Many of you have probably been lying awake at night wondering when I will finally get around to writing about Cameron Todd Willingham. Finally, you will be able to sleep. I will be writing of Willingham frequently and extensively for a while, beginning immediately with this News Flash, and following immediately with a second.
Willingham was convicted of and executed for the arson murder of his three young children. His case has become a lightning rod for both sides of the death penalty debate. Opponents of the death penalty claim Willingham was convicted based on a seriously flawed arson investigation, and they have nine (count 'em, nine) of the nation's top fire experts backing them up. Proponents say it doesn't matter: Willingham confessed to his wife not long before he was executed. Or so they say.
Texas empanelled and empowered a forensic team to investigate the arson science surrouding the case. Rick Perry quickly neutered that team by replacing some of the commissioners, including the chairman, with his hand-picked cronies. (Did I say cronies? I meant boot-licking toadies.) The chairman recently attempted to wrap up the committee work with a no-harm, no-foul ruling, but a majority of the other commissioners balked. They would like to actually hear some testimony before shutting down.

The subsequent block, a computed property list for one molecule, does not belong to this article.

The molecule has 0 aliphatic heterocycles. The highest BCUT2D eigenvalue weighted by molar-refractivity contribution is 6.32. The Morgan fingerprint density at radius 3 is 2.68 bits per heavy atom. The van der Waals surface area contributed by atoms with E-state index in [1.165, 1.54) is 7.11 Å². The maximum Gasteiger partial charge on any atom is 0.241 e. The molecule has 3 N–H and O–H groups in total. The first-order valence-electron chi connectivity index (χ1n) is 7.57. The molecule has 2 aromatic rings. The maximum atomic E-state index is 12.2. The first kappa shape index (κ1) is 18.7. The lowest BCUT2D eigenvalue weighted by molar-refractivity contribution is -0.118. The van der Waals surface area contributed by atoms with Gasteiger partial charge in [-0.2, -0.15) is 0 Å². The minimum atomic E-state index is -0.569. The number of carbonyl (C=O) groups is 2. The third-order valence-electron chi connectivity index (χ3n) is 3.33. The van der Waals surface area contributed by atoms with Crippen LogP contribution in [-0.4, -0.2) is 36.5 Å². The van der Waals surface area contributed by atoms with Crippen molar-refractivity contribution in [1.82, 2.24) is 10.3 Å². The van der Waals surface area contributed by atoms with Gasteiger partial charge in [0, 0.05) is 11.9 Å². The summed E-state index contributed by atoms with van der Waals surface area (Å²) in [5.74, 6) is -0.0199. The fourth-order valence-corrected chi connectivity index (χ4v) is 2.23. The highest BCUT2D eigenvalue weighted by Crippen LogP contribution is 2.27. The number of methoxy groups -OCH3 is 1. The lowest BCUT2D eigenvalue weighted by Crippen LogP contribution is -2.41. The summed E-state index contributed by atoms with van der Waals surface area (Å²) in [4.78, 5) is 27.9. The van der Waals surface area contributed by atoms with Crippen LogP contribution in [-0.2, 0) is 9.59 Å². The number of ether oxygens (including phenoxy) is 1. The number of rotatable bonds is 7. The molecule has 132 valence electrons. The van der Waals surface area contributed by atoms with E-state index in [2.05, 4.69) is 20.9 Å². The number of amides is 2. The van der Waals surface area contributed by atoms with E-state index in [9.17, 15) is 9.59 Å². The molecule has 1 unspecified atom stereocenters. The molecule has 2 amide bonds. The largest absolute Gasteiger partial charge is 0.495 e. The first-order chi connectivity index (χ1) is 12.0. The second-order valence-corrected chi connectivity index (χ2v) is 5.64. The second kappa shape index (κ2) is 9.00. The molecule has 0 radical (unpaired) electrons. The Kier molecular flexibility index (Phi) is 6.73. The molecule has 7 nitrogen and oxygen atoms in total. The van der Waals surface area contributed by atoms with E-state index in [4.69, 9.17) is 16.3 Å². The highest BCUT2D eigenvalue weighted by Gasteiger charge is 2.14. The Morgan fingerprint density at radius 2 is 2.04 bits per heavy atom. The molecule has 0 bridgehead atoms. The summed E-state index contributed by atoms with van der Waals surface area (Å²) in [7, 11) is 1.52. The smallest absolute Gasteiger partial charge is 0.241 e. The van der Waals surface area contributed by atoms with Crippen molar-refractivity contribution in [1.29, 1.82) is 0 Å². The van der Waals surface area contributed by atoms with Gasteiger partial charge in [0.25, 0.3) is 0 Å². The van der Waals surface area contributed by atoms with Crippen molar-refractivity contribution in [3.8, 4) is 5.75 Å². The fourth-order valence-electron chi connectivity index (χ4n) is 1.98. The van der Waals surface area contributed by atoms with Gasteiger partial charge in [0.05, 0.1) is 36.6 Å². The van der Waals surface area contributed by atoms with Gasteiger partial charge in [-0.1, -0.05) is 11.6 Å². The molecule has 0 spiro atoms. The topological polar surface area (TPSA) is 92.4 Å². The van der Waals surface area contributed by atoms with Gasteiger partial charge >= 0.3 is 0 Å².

That's it for the background. Now for the news flash.
Judge Charles Baird of Austin has agreed to open a Court of Inquiry to determine whether Cameron Todd Willingham was wrongfully convicted and, by extension, wrongfully executed. He will hear testimony next Wednesday and Thursday, so mark your calendars.
Here's what my calendar is looking like:
06 Oct -- Court of Inquiry opens in case of Cameron Todd Willingham
13 Oct -- US Supreme Court to hear case of Hank Skinner
08 Nov - Judge Fine to hear motions on constitutionality of the death penalty
Couple these events with the 11 June decision by Judge Paul Murphy that Texas must turn over for DNA testing a 1" hair sample that might prove The Despicable Claude Jones was wrongfully executed, and you have a witches' brew of death penalty cases for Rick Perry to chew on. (The metaphor got away from me, but I'll just leave it.)